Amazing. The Texas Rangers are getting the best pitcher in the American League and a proven Yankees-killer, plus, they'll get two draft picks if Lee doesn't re-sign with them, and yet the Mariners still have to pay part of his salary to help them win their division. I know the Rangers are in bankruptcy, but couldn't they just write Lee an IOU for the rest?
I suppose this is the best the Mariners could get, but I think they should have taken a page from LeBron James and televised it for the ultimate in reality TV: "The Cliff Lee Deadline Special,'' with general managers from around the majors making various trade offers for the pitcher, very special guest appearances by Tony Bennett and Will.i.Am, some comedy sketches with Darrell Hammond, Amy Poehler and the Moose, and, of course, the Fabulous Mariners Grounds Crew Dancers. They could have aired it every week until the deadline -- building the offers and the TV audience -- when general manager Jack Zduriencik reveals the winning bid by having Lee Corso put on that team's cap.
How will the trade work out for Seattle? Given that the Hitless Wonders are in last place and Lee wasn't going to re-sign with them, there is little downside. The only bad scenario is if the Rangers go on to reach or win their first World Series, strengthening themselves for several years to come and making them a much tougher division rival. The best case is the Rangers' long-term future isn't helped (it probably won't, given that they're in bankruptcy) while Justin Smoak and the prospects deliver the way Freddy Garcia, Carlos Guillen and even John Halama did when the Mariners got them for Randy Johnson in 1998.
At the very least, the Mariners did not help the Yankees, as was the early rumor Friday. Strengthening the best team in baseball, a team you need to get by to reach the World Series someday, never makes much sense. Especially since New York prospects so often are overhyped.
We'll see how the new players work out, but the most important thing is the Mariners added some desperately needed prospects. Most prospects don't pan out and no one can really predict which ones will excel, so the sane approach is to collect as many as you can. (Although pitcher Josh Lueke comes with an ugly backstory you normally would prefer to avoid. )
Zduriencik said he could have made several satisfactory deals but decided the Rangers' deal made the most sense for Seattle. "You have to take a realistic look at where we're at,'' Zduriencik said. "In making this deal we felt it was an opportunity to bring in a high-level group of players. Smoak is switch-hitting first baseman with a history of being [an] outstanding player. We think he's going to settle in to be a really good major league player.''
Next, the Mariners need to give their kids a chance and see what they can do. They have been awful about this in recent years, and there were painful reminders of this lately. Former first-rounder Matt Thornton, whom the Mariners gave away for essentially nothing, made the All-Star team this week. The Mariners never could make a decision on former first-rounder Brandon Morrow (He's a starter! He's closer! No, he's a starter! No, he's a reliever!) thus retarding his progress, and eventually traded him to Toronto for reliever Brandon League. Morrow has rattled off six quality starts in his past seven outings (one run or less in five of those) while League has blown his past two leads, including Wednesday's when he walked the first two batters he faced and gave up a three-run homer to the next. And oddly, just recently they gave up a couple of prospects for 34-year-old Russell Branyan (with the Smoak addition, I assume Branyan will probably become the DH).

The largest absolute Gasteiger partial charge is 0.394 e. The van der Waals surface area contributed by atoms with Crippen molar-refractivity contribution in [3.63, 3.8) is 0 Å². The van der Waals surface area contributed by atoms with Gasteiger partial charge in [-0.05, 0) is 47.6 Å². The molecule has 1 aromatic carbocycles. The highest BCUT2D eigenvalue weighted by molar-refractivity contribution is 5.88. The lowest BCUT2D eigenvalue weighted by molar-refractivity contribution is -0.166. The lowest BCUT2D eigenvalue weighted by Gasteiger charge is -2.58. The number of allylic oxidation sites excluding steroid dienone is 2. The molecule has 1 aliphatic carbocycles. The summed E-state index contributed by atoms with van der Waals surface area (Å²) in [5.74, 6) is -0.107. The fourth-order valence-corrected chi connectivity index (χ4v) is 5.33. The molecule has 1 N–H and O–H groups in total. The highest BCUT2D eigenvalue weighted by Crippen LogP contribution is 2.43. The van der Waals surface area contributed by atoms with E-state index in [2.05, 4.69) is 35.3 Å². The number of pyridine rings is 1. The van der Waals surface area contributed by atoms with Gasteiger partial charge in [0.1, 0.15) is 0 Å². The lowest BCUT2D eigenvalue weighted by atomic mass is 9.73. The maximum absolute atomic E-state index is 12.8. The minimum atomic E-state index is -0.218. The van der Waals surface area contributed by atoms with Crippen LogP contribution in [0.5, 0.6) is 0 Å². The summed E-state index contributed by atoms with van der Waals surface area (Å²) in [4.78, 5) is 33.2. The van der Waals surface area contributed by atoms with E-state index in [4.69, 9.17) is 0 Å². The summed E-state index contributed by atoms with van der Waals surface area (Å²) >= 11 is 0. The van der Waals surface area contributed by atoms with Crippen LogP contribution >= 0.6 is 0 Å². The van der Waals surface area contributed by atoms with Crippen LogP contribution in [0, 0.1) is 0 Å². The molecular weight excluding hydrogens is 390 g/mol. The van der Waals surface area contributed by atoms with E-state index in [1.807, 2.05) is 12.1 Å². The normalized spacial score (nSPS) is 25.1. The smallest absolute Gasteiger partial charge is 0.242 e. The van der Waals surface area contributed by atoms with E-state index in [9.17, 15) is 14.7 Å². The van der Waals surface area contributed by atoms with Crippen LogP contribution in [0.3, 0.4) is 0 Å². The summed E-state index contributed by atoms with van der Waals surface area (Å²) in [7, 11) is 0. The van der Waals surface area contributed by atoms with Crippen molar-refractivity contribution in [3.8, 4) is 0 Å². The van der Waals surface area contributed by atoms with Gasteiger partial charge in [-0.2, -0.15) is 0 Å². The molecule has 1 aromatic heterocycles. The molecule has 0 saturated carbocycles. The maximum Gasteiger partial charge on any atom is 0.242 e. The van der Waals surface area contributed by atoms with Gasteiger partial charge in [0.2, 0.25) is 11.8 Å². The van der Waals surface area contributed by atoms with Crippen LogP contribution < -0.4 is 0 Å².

This has to stop. If the Mariners are ever going to develop any players, they have to let them play.
They need to dump the rapidly aging and often hurt Jack Wilson (his two-year extension over the winter was inexplicable). They need to call up Matt Tuiasosopo and give him the rest of the season to play. They need to stick with left fielder Michael Saunders. I don't know if Saunders is going to be a star -- at times he looks overmatched at the plate -- but I like what I've seen. He can run, he can field and he has some power. He's also the only player on the roster besides the extremely disappointing Chone Figgins who fans can realistically expect to improve significantly next season.
Seattle was supposed to contend this year, and the Mariners could have had they managed any offense whatsoever (the Mariners have been held to one or fewer runs in nearly a quarter of their games). "I don't think when we arrived in spring training anyone expected it to turn out the way it has,'' Lee said. "But it is what it is.''
Yes, and what it is isn't pretty. Friday's trade isn't nearly enough on its own and the turnaround isn't going to happen overnight. The Mariners have good pitching, but they desperately need some power hitters. They must find a catcher to replace the worst crew in baseball. They need infield help.
But mostly what they need is a plan they will stick to long enough for players to develop. I mean, all the Ichiro and Ken Griffey Jr. bobbleheads are fine, but it would be nice if the Mariners had another player to put in the mix.
Jim Caple is a senior writer for ESPN.com.